In his brief but storied life, the famously eccentric French artist Henri de Toulouse-Lautrec – who died in 1901 at the age of 36 – created paintings and drawings that glamourized the nightlife of fin-de-siècle Paris. Lautrec is best known for his lithographs and posters popularizing dance halls, such as the two-meter poster for the Moulin Rouge (Moulin Rouge, La Goulue, 1891) which made him famous in Paris with spectacular speed. His vibrant depictions of cabaret performers, dancers, and streetwalkers have since come to epitomize the Bohemian metropolis. An irreverent and resolutely modern artist, who once submitted a portrait of a Camembert cheese to the official Salon, Lautrec’s work is difficult to categorize. Early in his career he was influenced by the Impressionists, but he ultimately moved beyond their interest in the optical veracity of the visual field to focus his singular, and simplified, formal language on contemporary society.

Tristan Bernard au Vélodrome Buffalo is one of a number of works the artist created capturing his friends and acquaintances. As Colta Feller Ives asserts, ‘the faces of people who amused or were dear to him were always at the centre of Lautrec’s art. It was as if by portraying them, he drew them closer and made them uniquely his’ (Toulouse-Lautrec in the Metropolitan Museum of Art, exh. cat., New York, 1996, p. 26). The present work captures the artist’s friend, the playwright Tristan (born Paul) Bernard, then the directeur sportif at the new bicycling racetrack the Vélodrome Buffalo. As in his depictions of Parisian dramatis personae – dancers on their stages, courtesans in their maisons closes – Lautrec has here captured his friend ensconced in his professional environs. Bernard stands comfortably upright, surveying the track that is his demesne. He wears the newly fashionable knickerbockers that became popular towards the end of the nineteenth-century among the sporty set, particular with cyclists, further cementing his position in this arena. Bernard was reportedly so pleased with the painting that he hung it in his living room for years.

The late nineteenth century saw a rise in public interest for organised sporting events. Alongside established horse races, the first automobile race was held in France in 1894 – the same year that French historian Pierre de Coubertin began to campaign for the modern Olympic games. The Vélodrome Buffalo was built in 1892 to host the increasingly fashionable sport of bicycle racing. By 1900, it had become ‘the most popular spectator sport in France’ (H. Pearson, ‘Chain reaction,’ Apollo, vol. 192, no 690, October 2020, p. 67). In his recollections, Bernard remembered the artist’s frequent presence at the Velodrome: ‘Lautrec often came to the races. He would meet me on Sunday, we would lunch together and go off to one of the stadiums. I would let him into the enclosure along with the officials, but he usually went off and sat on the lawn. I think the race results interested him little, but he was fascinated by the setting and the people’ (quoted in J. Bloch Frey, Toulouse-Lautrec: a life, 1994, p. 353).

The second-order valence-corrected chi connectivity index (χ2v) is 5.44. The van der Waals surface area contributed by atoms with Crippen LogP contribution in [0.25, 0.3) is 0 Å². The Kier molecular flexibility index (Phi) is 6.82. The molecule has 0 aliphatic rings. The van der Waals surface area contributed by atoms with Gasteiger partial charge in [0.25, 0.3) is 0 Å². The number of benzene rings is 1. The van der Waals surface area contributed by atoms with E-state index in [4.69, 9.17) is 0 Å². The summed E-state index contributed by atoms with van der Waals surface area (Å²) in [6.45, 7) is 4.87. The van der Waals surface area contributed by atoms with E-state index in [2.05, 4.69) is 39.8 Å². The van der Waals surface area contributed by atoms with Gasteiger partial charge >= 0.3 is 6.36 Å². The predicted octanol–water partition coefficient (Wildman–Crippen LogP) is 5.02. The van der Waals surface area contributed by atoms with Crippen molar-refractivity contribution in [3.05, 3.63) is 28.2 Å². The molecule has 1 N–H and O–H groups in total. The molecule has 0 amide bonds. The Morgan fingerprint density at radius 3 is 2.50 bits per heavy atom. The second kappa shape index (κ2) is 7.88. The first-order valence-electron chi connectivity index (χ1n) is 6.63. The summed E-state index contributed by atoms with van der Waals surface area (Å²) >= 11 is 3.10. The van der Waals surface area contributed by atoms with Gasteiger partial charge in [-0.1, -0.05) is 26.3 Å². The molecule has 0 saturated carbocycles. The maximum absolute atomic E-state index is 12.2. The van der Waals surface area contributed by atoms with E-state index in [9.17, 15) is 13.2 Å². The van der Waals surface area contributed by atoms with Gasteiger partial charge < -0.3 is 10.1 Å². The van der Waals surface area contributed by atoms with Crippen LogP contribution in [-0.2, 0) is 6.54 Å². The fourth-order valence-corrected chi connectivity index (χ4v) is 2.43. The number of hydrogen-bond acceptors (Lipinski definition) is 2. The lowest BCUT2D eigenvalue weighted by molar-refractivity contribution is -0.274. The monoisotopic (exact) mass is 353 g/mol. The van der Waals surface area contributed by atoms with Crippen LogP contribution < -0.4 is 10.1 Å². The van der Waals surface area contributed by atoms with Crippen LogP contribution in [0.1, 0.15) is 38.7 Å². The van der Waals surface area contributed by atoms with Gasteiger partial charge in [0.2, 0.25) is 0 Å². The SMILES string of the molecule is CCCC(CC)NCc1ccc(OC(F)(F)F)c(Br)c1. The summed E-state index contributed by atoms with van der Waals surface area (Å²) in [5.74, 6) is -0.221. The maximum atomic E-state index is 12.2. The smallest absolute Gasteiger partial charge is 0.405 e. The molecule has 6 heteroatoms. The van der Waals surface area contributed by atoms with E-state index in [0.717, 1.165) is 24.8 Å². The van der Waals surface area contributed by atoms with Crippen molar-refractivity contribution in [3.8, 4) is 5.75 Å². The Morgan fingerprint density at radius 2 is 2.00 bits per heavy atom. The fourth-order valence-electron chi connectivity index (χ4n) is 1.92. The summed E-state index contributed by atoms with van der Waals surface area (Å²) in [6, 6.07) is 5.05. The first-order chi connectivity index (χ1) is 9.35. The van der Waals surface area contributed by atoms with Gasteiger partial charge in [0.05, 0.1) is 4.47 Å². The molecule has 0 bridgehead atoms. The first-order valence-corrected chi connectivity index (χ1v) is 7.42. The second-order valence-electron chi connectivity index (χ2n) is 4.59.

Lautrec was enamoured with speed. Through Bernard, he met famous bicycle racers, sketching them as he did circus performers and jockeys with a focus on the sleek lines of their athletic bodies (Zimmerman et son appareil, Art Institute of Chicago). On Bernard’s recommendation he was asked to design an advertisement for Spoke bicycle chains, but his work was ultimately deemed unusable as he was more interested capturing in the speed of the cyclists than highlighting the chain (J. Bouchot-Saupique, ‘A Group of Toulouse-Lautrec Drawings in the Cabinet Des Dessins,’ Master Drawings, vol. 3, no. 2, 1965, p. 169).

The present work typifies Lautrec’s sharp and playful compositions. The raceway rises at left, a cropped curve that creates a sensation of turbulent, unsteady speed. Bernard gazes across the track to a small group of cyclists, deftly captured with economy of stroke as they approach the track’s bend. Lautrec positions the viewer just behind Bernard, embedding us within the composition and inviting us to participate as spectators. The format echoes the vertiginous perspective employed in Lautrec’s poster of the performer Jane Avril (Los Angeles County Museum of Art), where the boards of the stage seem to rise up rather than recede inwards. This two-dimensionality is also seen in his Equestrienne (Au Cirque Fernando) (Dortu, no. P312; The Art Institute of Chicago), in which the opaque white of the circus ring floor swings up and to the left before being abruptly truncated by the edge of the painting. Notably, while Lautrec undoubtably knew of bicycle racing’s extreme popularity, and enjoyed the sport himself, he chose here to capture the stands empty of viewers. Rather than distract from Bernard’s figure with throngs of excited, cheering fans, he focuses the image around his friend’s stoic figure.

A relentless technical innovator, Lautrec often modified his paints to create peinture à lessence, removing the oil and diluting the pigment. The washes of colour in the present work – as in the concrete of the racetrack – may have been created using this essence. Vigorous hatched lines and strong outlines, particularly visible in Bernard’s form and the infield’s vivid grass, add texture and force to the fields of colour. Lautrec, like his contemporary Vincent van Gogh, was heavily influenced by the flattened compositions and swathes of pure colour in Japanese ukiyo-e prints, which Lautrec would have seen at the 1890 exhibition at the Ecole des Beaux-Arts, as well as in Van Gogh’s studio at 54 rue Lepic in Paris.